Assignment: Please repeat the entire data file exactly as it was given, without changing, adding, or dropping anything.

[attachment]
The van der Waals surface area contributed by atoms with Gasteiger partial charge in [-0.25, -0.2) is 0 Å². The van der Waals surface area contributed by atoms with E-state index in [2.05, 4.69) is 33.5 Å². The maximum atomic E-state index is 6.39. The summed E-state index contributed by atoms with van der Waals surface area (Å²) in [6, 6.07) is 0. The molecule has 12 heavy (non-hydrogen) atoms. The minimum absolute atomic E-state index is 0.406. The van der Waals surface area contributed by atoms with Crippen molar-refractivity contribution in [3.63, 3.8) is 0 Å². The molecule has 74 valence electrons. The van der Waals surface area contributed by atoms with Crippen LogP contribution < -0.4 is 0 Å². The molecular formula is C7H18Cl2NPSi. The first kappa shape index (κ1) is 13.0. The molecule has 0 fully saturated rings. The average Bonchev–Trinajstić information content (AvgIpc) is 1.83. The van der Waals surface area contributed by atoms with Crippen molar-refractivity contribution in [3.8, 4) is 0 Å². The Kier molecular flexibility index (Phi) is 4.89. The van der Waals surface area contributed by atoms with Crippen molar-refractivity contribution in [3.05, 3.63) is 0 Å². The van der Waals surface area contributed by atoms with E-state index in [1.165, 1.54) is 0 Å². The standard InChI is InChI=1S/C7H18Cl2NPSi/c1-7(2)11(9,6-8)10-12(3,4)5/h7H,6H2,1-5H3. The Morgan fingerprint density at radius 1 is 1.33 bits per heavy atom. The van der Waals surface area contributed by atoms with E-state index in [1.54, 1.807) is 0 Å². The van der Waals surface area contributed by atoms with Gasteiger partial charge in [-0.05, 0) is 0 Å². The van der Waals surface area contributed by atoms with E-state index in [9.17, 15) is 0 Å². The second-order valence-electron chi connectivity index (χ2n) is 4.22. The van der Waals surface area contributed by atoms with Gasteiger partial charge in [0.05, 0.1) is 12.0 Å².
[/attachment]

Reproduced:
The van der Waals surface area contributed by atoms with Gasteiger partial charge in [-0.25, -0.2) is 0 Å². The van der Waals surface area contributed by atoms with E-state index in [2.05, 4.69) is 33.5 Å². The maximum atomic E-state index is 6.39. The summed E-state index contributed by atoms with van der Waals surface area (Å²) in [6, 6.07) is 0. The molecule has 12 heavy (non-hydrogen) atoms. The minimum absolute atomic E-state index is 0.406. The van der Waals surface area contributed by atoms with Crippen molar-refractivity contribution in [3.63, 3.8) is 0 Å². The molecule has 74 valence electrons. The van der Waals surface area contributed by atoms with Crippen LogP contribution < -0.4 is 0 Å². The molecular formula is C7H18Cl2NPSi. The first kappa shape index (κ1) is 13.0. The molecule has 0 fully saturated rings. The average Bonchev–Trinajstić information content (AvgIpc) is 1.83. The van der Waals surface area contributed by atoms with Crippen molar-refractivity contribution in [3.8, 4) is 0 Å². The Kier molecular flexibility index (Phi) is 4.89. The van der Waals surface area contributed by atoms with Crippen molar-refractivity contribution in [3.05, 3.63) is 0 Å². The van der Waals surface area contributed by atoms with E-state index in [1.165, 1.54) is 0 Å². The standard InChI is InChI=1S/C7H18Cl2NPSi/c1-7(2)11(9,6-8)10-12(3,4)5/h7H,6H2,1-5H3. The Morgan fingerprint density at radius 1 is 1.33 bits per heavy atom. The van der Waals surface area contributed by atoms with E-state index in [1.54, 1.807) is 0 Å². The van der Waals surface area contributed by atoms with Gasteiger partial charge in [-0.05, 0) is 0 Å². The van der Waals surface area contributed by atoms with E-state index in [9.17, 15) is 0 Å². The second-order valence-electron chi connectivity index (χ2n) is 4.22. The van der Waals surface area contributed by atoms with Gasteiger partial charge in [0.05, 0.1) is 12.0 Å².